Weekly Update

Industrial IoT and the complexity of semiconductor fabrication

Over the past couple weeks I’ve been looking at the importance of standards to industrial IoT as well as examining the complexity of implementing IoT in industrial settings. Last week I discussed IoT concerns at power plants. This week we’ll have a look at one of the most complex manufacturing feats out there—the microsecond motion timing and coordination required to produce semiconductors.

In the US, industrial machines are an over $200 billion market and the efficiency of the machines themselves are critical in that they contribute to ultimate productivity in a globally competitive market.

Importantly, industrial machines differ from consumer products in that they are customized to the task at hand. Given that automation must often be engineered for the end user, a great deal of precision in terms of timing and architecture is required. Today’s machines are software driven, networked and often include sensors, cameras and the ability to move in multiple axes of motion.

Similar to power generation, many end users in the industrial production sector have cut operational costs by reducing maintenance staffs and shifting reliance on maintenance services to the machine builder. This typically involves remote reporting and advanced warnings so that a technician only services a machine when necessary.

In the case of semiconductor production, manufacturing involves very precise processes in order to create layers of transistors with specific operating characteristics. Chemical and photolithographic steps are used to harden an exact representation onto a silicon wafer. Wafers are then cut into individual chips and electrical contact points are added.

As semiconductor fabrication processes reach 22 and 14 nm, manufacturers are able to pack more chips on a single wafer. Cuting and dicing of the wafer requires precision measuring on the scale of a thousandth of a millimeter. Blades and lasers are used to accomplish this etching and they function in multiple axes of motion and must integrate feedback about positioning at high resolution.

Additionally, delivery of control data between sensors and controllers has to have a latency of less than 100 microseconds. Add to this complexity the reality that cameras and video are increasingly being integrated into manufacturing and they have high bandwidth requirements. Bandwidth limitations at any step in the system create problems and if maintenance and diagnosis is to be handled remotely, connectivity into the lowest layer of a machine must be secure and real-time.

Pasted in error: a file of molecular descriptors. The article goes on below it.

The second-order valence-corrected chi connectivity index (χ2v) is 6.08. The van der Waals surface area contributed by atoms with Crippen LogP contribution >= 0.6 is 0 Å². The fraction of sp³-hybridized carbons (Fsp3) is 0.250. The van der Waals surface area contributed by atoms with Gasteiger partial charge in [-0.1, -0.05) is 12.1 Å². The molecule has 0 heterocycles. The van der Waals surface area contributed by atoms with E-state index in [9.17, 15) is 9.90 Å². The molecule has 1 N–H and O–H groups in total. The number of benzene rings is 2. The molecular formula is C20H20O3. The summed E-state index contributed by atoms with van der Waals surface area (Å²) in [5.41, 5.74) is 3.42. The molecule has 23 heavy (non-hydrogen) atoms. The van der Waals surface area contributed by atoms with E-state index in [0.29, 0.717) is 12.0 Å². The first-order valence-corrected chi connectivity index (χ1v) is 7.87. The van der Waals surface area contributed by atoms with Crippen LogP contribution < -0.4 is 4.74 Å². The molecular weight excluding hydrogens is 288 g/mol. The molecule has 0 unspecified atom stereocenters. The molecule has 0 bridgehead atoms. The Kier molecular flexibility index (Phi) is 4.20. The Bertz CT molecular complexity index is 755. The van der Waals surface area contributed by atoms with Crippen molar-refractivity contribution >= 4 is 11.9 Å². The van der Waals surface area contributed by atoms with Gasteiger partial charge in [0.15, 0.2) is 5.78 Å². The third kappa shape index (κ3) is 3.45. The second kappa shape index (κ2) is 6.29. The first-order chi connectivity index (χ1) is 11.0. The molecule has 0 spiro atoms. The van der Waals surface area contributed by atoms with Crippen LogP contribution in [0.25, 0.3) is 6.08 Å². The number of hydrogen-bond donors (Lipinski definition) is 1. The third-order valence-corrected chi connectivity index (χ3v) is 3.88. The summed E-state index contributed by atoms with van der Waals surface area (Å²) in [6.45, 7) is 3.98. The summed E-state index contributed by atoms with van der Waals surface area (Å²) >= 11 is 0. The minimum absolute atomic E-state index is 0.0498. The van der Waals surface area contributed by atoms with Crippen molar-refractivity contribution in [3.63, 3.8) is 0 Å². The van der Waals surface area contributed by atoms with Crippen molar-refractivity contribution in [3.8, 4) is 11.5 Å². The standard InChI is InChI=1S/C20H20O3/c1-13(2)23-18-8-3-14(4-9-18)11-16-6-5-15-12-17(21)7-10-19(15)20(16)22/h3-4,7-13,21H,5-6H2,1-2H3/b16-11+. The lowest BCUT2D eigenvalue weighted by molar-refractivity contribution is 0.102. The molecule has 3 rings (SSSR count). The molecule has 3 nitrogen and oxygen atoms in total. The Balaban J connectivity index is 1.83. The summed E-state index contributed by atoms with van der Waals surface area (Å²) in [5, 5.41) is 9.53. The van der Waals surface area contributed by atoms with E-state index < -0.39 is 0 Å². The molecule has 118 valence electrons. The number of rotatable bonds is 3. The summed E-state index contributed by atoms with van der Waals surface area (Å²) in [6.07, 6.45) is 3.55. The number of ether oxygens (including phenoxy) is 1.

Costs for this sensitive process run very high, and it’s one of the reasons that there are few semiconductor manufacturers. Very few companies have the capital, which often runs into the billions, to build out a facility capable of chip fabrication. It’s arguably also why a company like ARM chose to become a chip designer and focus their expertise exclusively on design rather than an Intel, which is able to both design and fabricate its semis.

And yet, semiconductor manufacturers are reaching increasing levels of sophistication in networked and machine controlling (often remotely) of a chip fabrication process. In the future, as these processes push for higher bandwidth and lower latency on a converged network that will be asked to absorb new traffic as manufacturing processes evolve, there’ll be increasing pressure on these systems.

I’ve noted it before, but we’ll need highly time sensitive networking capability along with standards to aid in machine to machine communication. Bandwidth reservation and standardized communications protocols are also requirements. These are the types of IoT advancements we’ll continually need to driver operational efficiency at the manufacturing level.

But I also see that in the next few years we’re likely to see standards materialize that allow more than just highly capitalized semiconductor manufacturers to implement IoT and advanced machine control techniques in their processes. Why? The payoffs in terms operational efficiency are just too big. And as analytics improve, and perhaps even come down in cost, the case for a highly networked and automated industrial push will grow.

We should look to the semiconductor industry as an example of what’s possible. The difference, of course, is that other industries often don’t have the degree of capital available to the semiconductor industry. But as standards improve and industrial IoT matures, the returns for less sophisticated industrial processes should also creep up.